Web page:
This is a guest posting by Carlos Rojas, from NakedGaze.
On this day in 1818, Karl Marx was born in a three story house in the town of Trier, the oldest town in Germany. Although baby Karl and his family only lived in the house for a little over a year before moving to a smaller one nearby, this house (which was not definitively re-identified until 1904, nearly a century later) has been made into a small museum in Marx’s memory.
Recently, as an extension of the increasingly popularity of “Red Tourism” 红色旅游 in China (in which Chinese tourists visit the route of the Long March and other locations enshrined in CCP history), more and more of the guests visiting the Trier Marx House come from China. In fact, of the 35,000 visitors to the museum each year, a third come from Asia, particularly China. As a result, Chinese visitors currently outnumber German ones, and that the majority of the signatures and comments in the guest book are in Chinese.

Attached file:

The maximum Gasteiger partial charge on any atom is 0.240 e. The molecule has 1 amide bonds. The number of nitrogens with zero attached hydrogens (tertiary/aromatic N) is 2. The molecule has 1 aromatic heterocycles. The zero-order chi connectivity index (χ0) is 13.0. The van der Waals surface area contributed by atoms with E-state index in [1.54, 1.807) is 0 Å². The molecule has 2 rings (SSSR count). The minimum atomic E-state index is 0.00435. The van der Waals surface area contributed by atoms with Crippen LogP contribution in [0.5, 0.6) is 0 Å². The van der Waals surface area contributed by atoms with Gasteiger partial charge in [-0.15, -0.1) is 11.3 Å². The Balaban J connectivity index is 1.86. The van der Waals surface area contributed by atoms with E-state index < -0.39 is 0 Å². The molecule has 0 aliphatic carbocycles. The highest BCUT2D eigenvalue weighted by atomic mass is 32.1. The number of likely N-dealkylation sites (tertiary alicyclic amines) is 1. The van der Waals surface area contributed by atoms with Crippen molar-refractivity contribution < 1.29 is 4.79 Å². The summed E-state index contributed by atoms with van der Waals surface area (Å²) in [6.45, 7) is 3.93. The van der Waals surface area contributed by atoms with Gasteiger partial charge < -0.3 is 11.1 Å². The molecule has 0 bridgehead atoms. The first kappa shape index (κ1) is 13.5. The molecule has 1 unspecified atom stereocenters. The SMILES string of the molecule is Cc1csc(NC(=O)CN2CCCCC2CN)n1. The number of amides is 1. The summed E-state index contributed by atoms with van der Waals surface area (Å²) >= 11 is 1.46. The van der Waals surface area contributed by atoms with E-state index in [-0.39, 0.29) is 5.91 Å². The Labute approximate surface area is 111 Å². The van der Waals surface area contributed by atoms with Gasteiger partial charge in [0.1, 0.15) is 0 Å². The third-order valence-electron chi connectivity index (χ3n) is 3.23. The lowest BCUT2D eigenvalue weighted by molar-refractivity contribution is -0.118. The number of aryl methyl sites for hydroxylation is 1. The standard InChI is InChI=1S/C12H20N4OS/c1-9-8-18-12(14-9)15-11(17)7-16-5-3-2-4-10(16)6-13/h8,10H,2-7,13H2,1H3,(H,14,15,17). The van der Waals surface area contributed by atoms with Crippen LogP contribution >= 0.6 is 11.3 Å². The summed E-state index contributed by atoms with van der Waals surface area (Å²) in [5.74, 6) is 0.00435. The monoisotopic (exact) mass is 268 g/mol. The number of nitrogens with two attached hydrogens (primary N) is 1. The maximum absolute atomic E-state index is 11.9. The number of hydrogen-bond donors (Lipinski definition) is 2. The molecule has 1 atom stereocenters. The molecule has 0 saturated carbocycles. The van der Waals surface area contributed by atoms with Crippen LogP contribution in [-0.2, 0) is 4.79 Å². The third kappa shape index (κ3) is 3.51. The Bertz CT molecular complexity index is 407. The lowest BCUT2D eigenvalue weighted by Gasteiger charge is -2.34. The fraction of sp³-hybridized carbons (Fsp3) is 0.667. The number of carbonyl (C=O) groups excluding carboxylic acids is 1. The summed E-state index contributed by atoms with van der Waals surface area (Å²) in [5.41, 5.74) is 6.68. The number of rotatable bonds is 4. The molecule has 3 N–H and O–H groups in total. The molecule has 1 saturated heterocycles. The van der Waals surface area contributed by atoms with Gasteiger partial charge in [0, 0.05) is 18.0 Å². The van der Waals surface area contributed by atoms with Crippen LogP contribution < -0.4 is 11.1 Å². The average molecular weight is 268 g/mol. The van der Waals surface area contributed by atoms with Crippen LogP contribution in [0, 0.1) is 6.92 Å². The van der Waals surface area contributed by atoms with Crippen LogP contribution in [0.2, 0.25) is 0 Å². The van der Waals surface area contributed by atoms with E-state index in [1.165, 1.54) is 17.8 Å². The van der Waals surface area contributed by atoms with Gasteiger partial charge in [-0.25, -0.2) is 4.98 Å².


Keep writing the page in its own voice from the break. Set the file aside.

Accounts differ on the question of the attitudes of these Asian tourists, with some reports describing them in quasi-religious terms (of their making a “pilgrimage” to a “shrine,” etc.), while others stress the more commercial dimensions (with Trier being one stop among many arranged by commercial tour groups)—two dimensions which are nicely brought together in the NY Times’ use of the phrase “mecca of the Chinese tourist class” in the title of its article.